Ryanair said it should pay the cabin crew chief €297.24 after it lost the pay dispute over money deducted from his salary


Ryanair has lost a pay dispute with a cabin crew manager over a sum of less than €300 that was deducted from his salary almost three years ago.

Ark Peter Balasz’s complaint against Ryanair under the Pay Pay Act has been upheld in a decision published this morning by the Workplace Relations Commission (WRC).

Mr Balasz told WRC at a hearing in May last year that he found in October 2019 that the airline had failed to pay his salary in August and September of that year.

His phone calls and emails failed to resolve the matter, he said, adding that he was told he would receive a sum of 650 euros in mid-October.

He borrowed money from friends and went to work as planned, but no payment came as promised, he said.

With around €2,232.82 outstanding, Mr Balasz said he had written to the company saying on 17 October 2019 he “won’t be able to go to work until he gets paid,” WRC was told.

He told the tribunal that he lives 62 km from his airport and “has no money for petrol”.

He said the company classified this as “unauthorized” leave and docked his bonus of €150 and €147.24 as salary.

Mr Balasz said he was told there had been an “administrative error” and that the company could only fix the issue with month-end payroll for October this year.

The world’s fifth-largest airline, which reported a profit of just over $1 billion in the fiscal year in question.

Roland Rowan BL, acting for the defendant on behalf of Killian O’Reilly of Fieldfisher Solicitors, alleged that Mr Balasz was erroneously taken off the payroll when he returned from paternity leave in the summer of 2019.

Mr Rowan said Ryanair only heard about the problem after the payroll deadline and had not been able to fix it by the end of this month.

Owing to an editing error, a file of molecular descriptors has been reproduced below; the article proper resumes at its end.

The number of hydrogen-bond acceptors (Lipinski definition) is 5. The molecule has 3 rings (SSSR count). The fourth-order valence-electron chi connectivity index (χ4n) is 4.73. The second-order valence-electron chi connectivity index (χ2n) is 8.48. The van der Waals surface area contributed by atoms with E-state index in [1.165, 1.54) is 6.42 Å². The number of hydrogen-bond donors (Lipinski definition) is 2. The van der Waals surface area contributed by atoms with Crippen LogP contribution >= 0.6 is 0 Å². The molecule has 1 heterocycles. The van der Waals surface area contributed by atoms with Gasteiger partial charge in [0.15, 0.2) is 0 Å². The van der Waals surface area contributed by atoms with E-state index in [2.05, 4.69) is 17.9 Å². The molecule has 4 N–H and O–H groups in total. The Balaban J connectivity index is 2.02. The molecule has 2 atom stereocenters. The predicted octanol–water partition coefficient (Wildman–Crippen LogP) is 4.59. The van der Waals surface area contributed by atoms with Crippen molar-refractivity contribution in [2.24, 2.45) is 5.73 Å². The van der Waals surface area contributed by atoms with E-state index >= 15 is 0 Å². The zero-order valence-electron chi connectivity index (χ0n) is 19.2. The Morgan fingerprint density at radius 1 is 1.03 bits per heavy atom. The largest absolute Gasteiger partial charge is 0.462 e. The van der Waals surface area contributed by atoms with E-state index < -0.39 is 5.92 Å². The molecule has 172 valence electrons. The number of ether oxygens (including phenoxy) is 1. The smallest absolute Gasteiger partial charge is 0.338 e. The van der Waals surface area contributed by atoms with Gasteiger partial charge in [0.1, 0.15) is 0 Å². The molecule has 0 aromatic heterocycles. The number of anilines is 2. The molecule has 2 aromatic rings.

He said Ryanair had offered an advance of €650 but Mr Balasz told him the sum was “not enough to get him through”.

The advance offered was then cancelled, Mr Rowan said.

The lawyer said Mr Balasz then filed a statutory wage claim on October 24, 2019, when he “knew he would be paid the next day”.

Mr Rowan submitted that there was no breach of the Payroll Act, arguing that there had been “no defaults” and that the issue had been “remedied as soon as possible” – branding Mr Balasz’s complaint “annoying”.

A Ryanair HR chief who presented evidence said there was a “significant impact” on the airline when the most senior cabin crew member “failed to show up” as he was harder to replace and caused delays.

The HR officer said the company viewed Mr Balasz’s absence as a refusal to work “in protest”.

Trial Officer Davnet O’Driscoll confirmed Mr Balazs’ allegation but found that the late payment of his salary was an “oversight” by Ryanair – calling it a “technical breach”.

However, she accepted that Mr Balasz was at a financial loss and was under financial pressure – and ordered Ryanair to refund him the bonus and pay deductions.

She placed an order with the airline for €297.24. Ryanair said it should pay the cabin crew chief €297.24 after it lost the pay dispute over money deducted from his salary

Fry Electronics Team

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